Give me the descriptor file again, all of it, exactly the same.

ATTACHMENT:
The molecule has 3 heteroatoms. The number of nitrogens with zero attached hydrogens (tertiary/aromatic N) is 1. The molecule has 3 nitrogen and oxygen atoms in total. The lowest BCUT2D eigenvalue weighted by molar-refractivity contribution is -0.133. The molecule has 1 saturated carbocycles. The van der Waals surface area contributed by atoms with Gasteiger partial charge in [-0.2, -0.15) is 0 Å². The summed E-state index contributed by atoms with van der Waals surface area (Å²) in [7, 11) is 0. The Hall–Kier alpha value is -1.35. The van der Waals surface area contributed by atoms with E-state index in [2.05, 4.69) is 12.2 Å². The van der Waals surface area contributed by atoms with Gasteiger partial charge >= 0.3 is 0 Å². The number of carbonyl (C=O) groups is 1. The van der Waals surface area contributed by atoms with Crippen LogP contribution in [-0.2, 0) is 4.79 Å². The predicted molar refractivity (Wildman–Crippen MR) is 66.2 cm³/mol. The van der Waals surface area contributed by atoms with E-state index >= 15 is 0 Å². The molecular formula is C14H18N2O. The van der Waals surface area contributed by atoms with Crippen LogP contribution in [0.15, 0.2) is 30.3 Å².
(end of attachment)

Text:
The molecule has 3 heteroatoms. The number of nitrogens with zero attached hydrogens (tertiary/aromatic N) is 1. The molecule has 3 nitrogen and oxygen atoms in total. The lowest BCUT2D eigenvalue weighted by molar-refractivity contribution is -0.133. The molecule has 1 saturated carbocycles. The van der Waals surface area contributed by atoms with Gasteiger partial charge in [-0.2, -0.15) is 0 Å². The summed E-state index contributed by atoms with van der Waals surface area (Å²) in [7, 11) is 0. The Hall–Kier alpha value is -1.35. The van der Waals surface area contributed by atoms with E-state index in [2.05, 4.69) is 12.2 Å². The van der Waals surface area contributed by atoms with Gasteiger partial charge >= 0.3 is 0 Å². The number of carbonyl (C=O) groups is 1. The van der Waals surface area contributed by atoms with Crippen LogP contribution in [-0.2, 0) is 4.79 Å². The predicted molar refractivity (Wildman–Crippen MR) is 66.2 cm³/mol. The van der Waals surface area contributed by atoms with E-state index >= 15 is 0 Å². The molecular formula is C14H18N2O. The van der Waals surface area contributed by atoms with Crippen LogP contribution in [0.15, 0.2) is 30.3 Å².